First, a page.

The stock market is one of the most important institutions in our economy where stocks and shares are traded, and it can have a big impact on everyday people’s lives. But how does it all work? In this blog post, we’ll explore the basics of the stock market and explain how it functions.
How the Stock Market Works
The stock market is a collection of markets where stocks and other securities are traded. The stock market let’s buyers and sellers negotiate prices and make trades.
The most well-known market in the US is the New York Stock Exchange (NYSE). Other major stock exchanges in the US include the NASDAQ (National Association of Securities Dealers Automated Quotations), which began as the world’s first electronic stock market in New York, the American Stock Exchange (AMEX), and the Chicago Board Options Exchange (CBOE).
In order to trade, you must first be a member of the exchange. Members of the New York Stock Exchange must be broker-dealers registered with the Securities and Exchange Commission (SEC).
Once you become a member, you can trade stocks or securities. When stock buying, you are buying shares of ownership in a company. If the company does well, the value of your stock will increase. If the company does poorly, the value of your stock will decrease.
Types of Stocks
There are two main types of stocks: common stock and preferred stock.
A common stock is the most prevalent type of stock and typically entitles the holder to vote on corporate matters and elect the company’s board of directors.
A preferred stock generally does not have voting rights, but may have a preference in dividend payments or liquidation proceeds.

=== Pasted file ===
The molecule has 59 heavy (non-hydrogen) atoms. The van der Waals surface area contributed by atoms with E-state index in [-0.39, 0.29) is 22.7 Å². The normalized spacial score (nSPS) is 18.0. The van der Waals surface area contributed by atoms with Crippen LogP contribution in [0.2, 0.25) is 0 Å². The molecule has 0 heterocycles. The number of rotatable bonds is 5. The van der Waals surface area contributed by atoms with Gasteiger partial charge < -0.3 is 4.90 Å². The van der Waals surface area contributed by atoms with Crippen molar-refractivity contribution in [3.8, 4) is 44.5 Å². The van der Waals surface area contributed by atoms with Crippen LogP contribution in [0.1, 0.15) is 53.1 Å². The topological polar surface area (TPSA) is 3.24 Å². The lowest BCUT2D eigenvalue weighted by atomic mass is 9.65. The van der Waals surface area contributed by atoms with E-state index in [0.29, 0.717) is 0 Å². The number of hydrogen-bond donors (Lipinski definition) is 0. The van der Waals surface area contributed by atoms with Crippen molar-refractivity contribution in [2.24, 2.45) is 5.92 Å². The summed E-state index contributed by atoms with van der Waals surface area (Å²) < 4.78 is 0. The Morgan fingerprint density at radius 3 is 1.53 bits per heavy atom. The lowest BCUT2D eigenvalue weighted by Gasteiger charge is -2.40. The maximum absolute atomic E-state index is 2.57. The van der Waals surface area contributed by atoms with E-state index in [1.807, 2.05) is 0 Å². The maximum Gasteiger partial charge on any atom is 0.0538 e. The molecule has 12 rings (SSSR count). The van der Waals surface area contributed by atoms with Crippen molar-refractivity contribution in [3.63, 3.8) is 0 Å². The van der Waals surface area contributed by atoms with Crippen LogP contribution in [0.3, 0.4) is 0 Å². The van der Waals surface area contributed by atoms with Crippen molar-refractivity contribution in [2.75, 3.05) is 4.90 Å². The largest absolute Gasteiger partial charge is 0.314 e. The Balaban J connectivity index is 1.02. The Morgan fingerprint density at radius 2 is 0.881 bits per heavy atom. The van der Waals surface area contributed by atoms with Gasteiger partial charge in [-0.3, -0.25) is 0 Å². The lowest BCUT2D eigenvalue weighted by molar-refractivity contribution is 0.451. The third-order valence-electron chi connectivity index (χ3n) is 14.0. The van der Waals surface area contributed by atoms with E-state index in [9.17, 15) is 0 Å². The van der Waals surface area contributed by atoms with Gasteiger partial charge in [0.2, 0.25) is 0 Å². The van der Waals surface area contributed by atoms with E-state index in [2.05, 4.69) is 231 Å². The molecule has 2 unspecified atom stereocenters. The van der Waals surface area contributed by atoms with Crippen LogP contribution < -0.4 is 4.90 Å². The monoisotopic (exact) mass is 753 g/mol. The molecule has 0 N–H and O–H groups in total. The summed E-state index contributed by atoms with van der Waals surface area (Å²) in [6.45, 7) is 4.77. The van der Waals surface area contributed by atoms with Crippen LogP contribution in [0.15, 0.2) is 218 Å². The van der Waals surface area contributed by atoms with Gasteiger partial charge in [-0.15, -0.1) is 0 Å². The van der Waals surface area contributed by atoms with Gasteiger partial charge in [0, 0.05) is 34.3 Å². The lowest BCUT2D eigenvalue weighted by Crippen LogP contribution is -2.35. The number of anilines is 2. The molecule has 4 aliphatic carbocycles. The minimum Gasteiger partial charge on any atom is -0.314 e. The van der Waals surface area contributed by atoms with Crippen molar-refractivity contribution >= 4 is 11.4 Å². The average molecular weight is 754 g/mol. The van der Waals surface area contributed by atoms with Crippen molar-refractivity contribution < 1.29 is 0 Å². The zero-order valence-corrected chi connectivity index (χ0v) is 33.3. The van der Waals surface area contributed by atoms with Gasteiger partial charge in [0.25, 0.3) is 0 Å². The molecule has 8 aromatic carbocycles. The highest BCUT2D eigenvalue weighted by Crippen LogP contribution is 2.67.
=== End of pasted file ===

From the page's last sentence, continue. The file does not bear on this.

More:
Investing in Stocks
Individuals can invest in a stock through a brokerage account. When you open a brokerage account, you deposit money into the account and then use that money to purchase stocks. You can also set up a brokerage account with financial advisors.
There are a few different ways to make money from stocks:
- Dividends: A distribution of a company’s earnings to shareholders. If you own stock in a company that pays dividends, you will receive periodic payments from the company.
- Capital gains: When you sell a stock for more than you paid for it, you realize a capital gain. Capital gains are taxed at a lower rate than ordinary income.
- Appreciation: If a company’s stock increases in value, you can sell it for a profit. This is known as appreciation.
Risks of Investing in Stocks
The most obvious risk is that the stock price could go down, which would result in a loss and a risk of fraud. Some companies may engage in fraudulent activities in an attempt to artificially inflate their price.
Additionally, the market is subject to a number of other risks including:
- Market risk: This is the risk that the stock market will decline in value.
- Interest rate risk: A risk that interest rates will rise, which could lead to a decline in stock trading prices.
- Liquidity risk: A risk due to the possibility of a stock being difficult to sell at its current price.
Origins of the Stock Market
The first stock exchange was established in Amsterdam in 1602. The Amsterdam Exchange was created in order to fund the Dutch East India Company. The company was founded in order to trade with the East Indies and it quickly became one of the most powerful companies in the world.